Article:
It is possible to identify gendered disadvantage at almost every point in a migrant woman’s journey, physical and legal, from country of origin to country of destination, from admission to naturalization. Rules which explicitly distribute migration opportunities differently on the grounds of sex/gender, such as prohibitions on certain women’s emigration, may produce such disadvantage. Women may also, however, be disadvantaged by facially gender-neutral rules.
Dr. Bahar will present a comprehensive study on the dynamics of knowledge production and diffusion linked to global mobile inventors (GMIs). Together with his co-authors, Dr Bahar finds that GMIs are essential team members of the first few patents in technology classes new to the country of residence as compared to patents filed at later stages. They interpret these results as tangible evidence of GMIs facilitating the technology-specific diffusion of knowledge across nations.
Millions of children across the world are affected by war and displacement. As well as having experienced traumatic war-related events, many refugee children end up living in adverse conditions with little access to basic resources. It is well established that children exposed to war and displacement are at increased risk for the development of mental health problems, including post-traumatic stress disorder, anxiety, depression, and behavioural problems.
Scholars, writers, and policymakers from Shakespeare to Obama have noted linkages between the physical environment and human behavior toward one another. Professor Burke synthesizes a growing cottage industry of research that seeks to quantitatively measure how changes in climate can affect various types of human conflict. He re-analyzes dozens of individual studies using a common empirical framework and uses Bayesian techniques to study whether – and why – effect sizes differ across settings.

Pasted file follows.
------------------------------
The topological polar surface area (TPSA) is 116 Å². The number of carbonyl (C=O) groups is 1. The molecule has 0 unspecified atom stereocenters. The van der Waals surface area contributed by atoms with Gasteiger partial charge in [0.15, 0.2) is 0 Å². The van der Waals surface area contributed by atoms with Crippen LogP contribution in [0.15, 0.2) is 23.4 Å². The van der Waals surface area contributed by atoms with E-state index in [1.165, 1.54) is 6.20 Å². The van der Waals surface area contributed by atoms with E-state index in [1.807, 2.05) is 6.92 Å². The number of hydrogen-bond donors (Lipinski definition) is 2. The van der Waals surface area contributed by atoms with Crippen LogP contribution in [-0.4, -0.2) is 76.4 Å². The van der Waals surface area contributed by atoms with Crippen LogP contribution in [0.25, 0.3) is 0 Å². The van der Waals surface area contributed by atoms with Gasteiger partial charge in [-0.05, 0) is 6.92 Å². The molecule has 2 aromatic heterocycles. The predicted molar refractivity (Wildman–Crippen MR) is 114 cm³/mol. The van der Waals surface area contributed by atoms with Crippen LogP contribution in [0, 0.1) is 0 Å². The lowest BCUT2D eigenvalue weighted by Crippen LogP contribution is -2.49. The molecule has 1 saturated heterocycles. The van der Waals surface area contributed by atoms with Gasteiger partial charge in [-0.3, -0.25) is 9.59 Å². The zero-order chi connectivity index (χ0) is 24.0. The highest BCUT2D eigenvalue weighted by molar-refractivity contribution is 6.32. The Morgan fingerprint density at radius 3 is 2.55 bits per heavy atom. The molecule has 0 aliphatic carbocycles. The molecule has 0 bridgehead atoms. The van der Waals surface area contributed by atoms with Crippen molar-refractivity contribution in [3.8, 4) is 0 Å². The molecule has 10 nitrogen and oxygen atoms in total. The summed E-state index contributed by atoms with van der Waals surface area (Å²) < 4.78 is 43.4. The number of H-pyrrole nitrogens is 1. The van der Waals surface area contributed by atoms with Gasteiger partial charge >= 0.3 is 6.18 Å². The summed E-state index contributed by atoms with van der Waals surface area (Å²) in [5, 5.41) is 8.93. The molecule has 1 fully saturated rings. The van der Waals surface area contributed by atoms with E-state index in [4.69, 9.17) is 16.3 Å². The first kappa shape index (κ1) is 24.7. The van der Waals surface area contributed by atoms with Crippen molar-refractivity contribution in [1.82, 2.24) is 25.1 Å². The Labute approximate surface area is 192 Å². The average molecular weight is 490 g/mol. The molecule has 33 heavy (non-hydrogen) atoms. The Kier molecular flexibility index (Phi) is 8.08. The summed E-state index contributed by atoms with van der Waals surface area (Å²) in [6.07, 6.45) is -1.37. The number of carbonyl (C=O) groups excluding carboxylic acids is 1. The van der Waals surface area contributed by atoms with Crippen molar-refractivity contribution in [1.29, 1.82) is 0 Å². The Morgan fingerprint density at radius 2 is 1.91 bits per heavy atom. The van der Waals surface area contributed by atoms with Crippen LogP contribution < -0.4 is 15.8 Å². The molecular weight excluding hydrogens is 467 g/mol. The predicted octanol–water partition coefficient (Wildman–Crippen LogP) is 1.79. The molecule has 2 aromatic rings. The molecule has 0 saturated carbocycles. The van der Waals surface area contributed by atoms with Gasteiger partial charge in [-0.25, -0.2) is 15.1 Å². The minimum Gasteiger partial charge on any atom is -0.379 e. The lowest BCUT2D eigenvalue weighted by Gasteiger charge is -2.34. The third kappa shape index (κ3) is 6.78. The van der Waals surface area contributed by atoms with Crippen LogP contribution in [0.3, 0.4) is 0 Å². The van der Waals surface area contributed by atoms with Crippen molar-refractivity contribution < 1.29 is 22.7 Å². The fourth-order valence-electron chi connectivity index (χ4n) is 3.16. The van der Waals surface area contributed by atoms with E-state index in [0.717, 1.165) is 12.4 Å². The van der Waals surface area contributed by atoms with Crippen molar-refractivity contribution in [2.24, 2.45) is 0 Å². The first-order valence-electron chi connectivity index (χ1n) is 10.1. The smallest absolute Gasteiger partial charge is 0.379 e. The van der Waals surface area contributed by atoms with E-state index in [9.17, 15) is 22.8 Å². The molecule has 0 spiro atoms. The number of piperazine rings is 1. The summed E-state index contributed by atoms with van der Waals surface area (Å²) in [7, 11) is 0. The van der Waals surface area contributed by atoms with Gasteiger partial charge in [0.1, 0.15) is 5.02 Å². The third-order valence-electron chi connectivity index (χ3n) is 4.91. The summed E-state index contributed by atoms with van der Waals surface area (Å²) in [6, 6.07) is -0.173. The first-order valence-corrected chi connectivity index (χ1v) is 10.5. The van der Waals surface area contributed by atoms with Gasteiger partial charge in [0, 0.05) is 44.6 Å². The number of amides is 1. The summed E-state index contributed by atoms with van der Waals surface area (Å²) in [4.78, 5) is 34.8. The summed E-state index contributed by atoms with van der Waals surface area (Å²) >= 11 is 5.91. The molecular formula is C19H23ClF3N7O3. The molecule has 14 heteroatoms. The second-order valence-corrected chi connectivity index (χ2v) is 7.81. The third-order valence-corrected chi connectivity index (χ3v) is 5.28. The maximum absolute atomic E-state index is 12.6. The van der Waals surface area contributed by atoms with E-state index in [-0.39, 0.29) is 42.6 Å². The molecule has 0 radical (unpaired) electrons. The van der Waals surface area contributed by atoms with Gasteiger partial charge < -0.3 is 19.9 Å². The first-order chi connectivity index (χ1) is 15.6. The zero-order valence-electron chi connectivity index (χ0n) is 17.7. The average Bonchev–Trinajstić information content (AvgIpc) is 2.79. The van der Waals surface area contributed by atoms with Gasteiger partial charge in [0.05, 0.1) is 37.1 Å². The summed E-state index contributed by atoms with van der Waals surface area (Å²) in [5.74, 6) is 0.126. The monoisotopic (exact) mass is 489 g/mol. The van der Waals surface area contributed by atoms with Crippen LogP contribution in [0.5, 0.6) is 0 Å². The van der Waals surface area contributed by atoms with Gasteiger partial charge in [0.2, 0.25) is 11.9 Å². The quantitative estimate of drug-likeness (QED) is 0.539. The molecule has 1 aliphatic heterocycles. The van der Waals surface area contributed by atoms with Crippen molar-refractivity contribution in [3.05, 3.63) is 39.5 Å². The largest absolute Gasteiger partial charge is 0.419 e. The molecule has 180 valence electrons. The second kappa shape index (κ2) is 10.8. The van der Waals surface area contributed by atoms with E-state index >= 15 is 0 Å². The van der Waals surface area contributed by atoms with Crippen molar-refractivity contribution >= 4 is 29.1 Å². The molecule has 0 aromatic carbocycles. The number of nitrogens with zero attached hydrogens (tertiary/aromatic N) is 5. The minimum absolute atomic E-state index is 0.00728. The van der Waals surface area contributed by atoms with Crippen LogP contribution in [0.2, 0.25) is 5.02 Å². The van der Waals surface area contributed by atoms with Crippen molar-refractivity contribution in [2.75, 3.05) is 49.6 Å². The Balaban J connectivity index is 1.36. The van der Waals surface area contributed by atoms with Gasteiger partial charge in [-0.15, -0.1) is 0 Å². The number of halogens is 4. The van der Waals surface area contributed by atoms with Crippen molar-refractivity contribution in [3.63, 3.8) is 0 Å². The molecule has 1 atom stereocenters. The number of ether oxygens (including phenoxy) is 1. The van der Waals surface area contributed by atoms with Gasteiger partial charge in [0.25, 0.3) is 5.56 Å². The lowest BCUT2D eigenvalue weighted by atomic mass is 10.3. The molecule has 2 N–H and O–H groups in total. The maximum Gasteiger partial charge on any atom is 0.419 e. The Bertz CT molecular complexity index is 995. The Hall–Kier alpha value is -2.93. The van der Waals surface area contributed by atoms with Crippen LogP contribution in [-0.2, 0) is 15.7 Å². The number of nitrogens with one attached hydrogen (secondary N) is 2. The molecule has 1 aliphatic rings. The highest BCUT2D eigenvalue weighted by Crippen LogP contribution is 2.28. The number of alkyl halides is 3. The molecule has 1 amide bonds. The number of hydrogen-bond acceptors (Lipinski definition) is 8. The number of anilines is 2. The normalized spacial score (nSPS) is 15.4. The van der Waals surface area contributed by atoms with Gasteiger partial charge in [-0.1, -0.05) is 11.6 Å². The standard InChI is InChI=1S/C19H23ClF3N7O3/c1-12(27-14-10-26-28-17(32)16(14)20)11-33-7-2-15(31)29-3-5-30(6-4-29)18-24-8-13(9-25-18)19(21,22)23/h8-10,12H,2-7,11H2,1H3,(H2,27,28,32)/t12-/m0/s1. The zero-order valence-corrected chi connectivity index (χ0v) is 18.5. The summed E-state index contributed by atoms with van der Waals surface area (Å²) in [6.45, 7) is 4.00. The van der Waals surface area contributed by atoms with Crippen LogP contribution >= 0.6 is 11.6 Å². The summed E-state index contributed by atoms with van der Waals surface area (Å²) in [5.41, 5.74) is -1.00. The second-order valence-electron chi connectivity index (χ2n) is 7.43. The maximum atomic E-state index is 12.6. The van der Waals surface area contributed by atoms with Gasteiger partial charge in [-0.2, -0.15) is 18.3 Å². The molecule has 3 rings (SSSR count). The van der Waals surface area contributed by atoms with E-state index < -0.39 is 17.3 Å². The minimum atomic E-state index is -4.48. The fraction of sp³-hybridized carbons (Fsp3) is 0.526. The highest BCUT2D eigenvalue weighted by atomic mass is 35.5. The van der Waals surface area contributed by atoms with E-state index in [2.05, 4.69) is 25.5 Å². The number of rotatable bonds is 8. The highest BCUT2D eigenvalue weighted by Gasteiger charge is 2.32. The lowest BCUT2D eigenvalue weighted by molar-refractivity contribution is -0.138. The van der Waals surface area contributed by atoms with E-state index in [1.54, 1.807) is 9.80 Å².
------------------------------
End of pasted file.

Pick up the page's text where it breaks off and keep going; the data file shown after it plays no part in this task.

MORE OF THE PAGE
Professor Robinson studies the political and economic consequences of the violation of the “moral economy” of rural Bolivia, based on coca, caused by the escalation of coca eradication in the 1990s. He shows that this policy is associated with the rise of the Movimiento Al Socialismo (MAS) political party - their vote share is significantly higher both in coca suitable places and in the presence of traditional socio-political institutions notably the Aymara Ayllu. He then studies the consequences of controlling the state after 2005.
In honor of World Refugee Day, IRIS & Sanctuary Kitchen are partnering to celebrate our vibrant refugee & immigrant community from around the world.
Enjoy performances by students from IRIS & chefs of Sanctuary Kitchen as they share stories & poems on the theme of “Emerging.”
This event would not be complete without international food! Purchase a Sanctuary Kitchen snack box of Cheese & Spinach Fatayer, Hummus & crudite. Order now for pick up at the event!
To our dear Non-Indian friends and classmates:
Check on your Indian Friends.
Check if they’re okay.
Most of us are not.
We are anxious.
We are scared.
We are exhausted.
The new normal way of living as a result of COVID-19 has huge repercussions on the human rights (economic, social and cultural rights) of most vulnerable groups. Human rights as defined by the UN means ‘’rights that are fundamental to all human beings regardless of race, sex, ethnicity, nationality, language, religion or any other status. These rights include the right to life and liberty, freedom from slavery and torture, freedom of opinion and expression, the right to work and education, and many more such as clean environment have become important to uphold.
This 6th annual refugee health educational event will provide updates for health care providers and community members regarding ongoing clinical and non-clinical domestic advocacy efforts to support the health of refugee families during the Covid-19 pandemic. The conference will take place virtually as part of Yale Medicine’s Global Health Day Activities on March 18, 2021.
The Rohingya crisis is one of the world’s worst ongoing human-rights atrocities, but its causes are contested and its consequences are poorly understood. Dr. López Peña and her co-authors marshal a variety of existing and original data to shed light on its drivers, characteristics, and human cost. First, in contrast with the government’s preferred narrative, they show that violence against civilians in Myanmar clearly responds to economic motives: it increases during times when international rice prices are high, in places suitable for rice cultivation.